Iran slaps travel ban on celebrated poetess
TEHRAN: Iran’s most celebrated living poetess Simin Behbahani faced a travel ban today after being prevented from leaving for France for International Women’s Day ceremonies, an opposition website said.
Behbahani, 82, is also a feminist advocating
better rights for Iranian women who face several inequalities under the Sharia-based law in place in the Islamic republic since its 1979 revolution.
Officials confiscated Behbahani’s passport at Tehran’s Imam Khomeini airport this morning as she was set to leave and told her to follow up the matter through the revolutionary court, Keleme.com said.
“Paris municipality had invited me for March 8 and I had prepared a text about feminism and a poem about women which I was going to read at the ceremony and return on Wednesday,” Behbahani was quoted as saying.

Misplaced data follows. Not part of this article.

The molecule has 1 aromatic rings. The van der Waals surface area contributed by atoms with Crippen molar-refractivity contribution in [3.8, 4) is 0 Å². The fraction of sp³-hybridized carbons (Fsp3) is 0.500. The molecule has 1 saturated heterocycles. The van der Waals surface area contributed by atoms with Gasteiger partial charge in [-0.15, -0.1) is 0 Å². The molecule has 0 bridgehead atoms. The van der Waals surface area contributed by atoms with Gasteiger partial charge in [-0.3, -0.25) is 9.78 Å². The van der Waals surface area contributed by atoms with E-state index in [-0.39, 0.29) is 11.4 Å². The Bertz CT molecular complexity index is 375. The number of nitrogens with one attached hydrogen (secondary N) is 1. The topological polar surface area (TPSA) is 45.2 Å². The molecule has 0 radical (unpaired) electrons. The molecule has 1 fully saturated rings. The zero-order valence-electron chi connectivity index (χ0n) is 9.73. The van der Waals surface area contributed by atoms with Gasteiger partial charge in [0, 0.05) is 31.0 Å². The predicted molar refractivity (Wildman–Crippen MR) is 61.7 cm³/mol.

“After I crossed customs and my passport was stamped, two officials called me, took my passport away, kept me till 5 am (0130 GMT) and asked questions,” she said.
The octogenarian poet is close to Iran’s Nobel peace prize winner and human rights campaigner Shirin Ebadi — both condemning the Islamic republic’s treatment of women as discriminatory. Behbahani was reportedly beaten up by security forces in a 2006 rally in a central Tehran park on Women’s Day.
Iranian women’s rights activists have for years called for changes to the Shiite country’s laws which are deemed unfair to women in marriage, divorce and inheritance.
Under Iranian laws, a woman’s life and her testimony are valued at half those of a man. Married women can be prevented from working by their husbands and need his consent to obtain a passport.
Since the Islamic revolution three decades ago, women have been barred from working as judges
and the age of legal responsibility has been lowered to nine for women compared to 15 for men.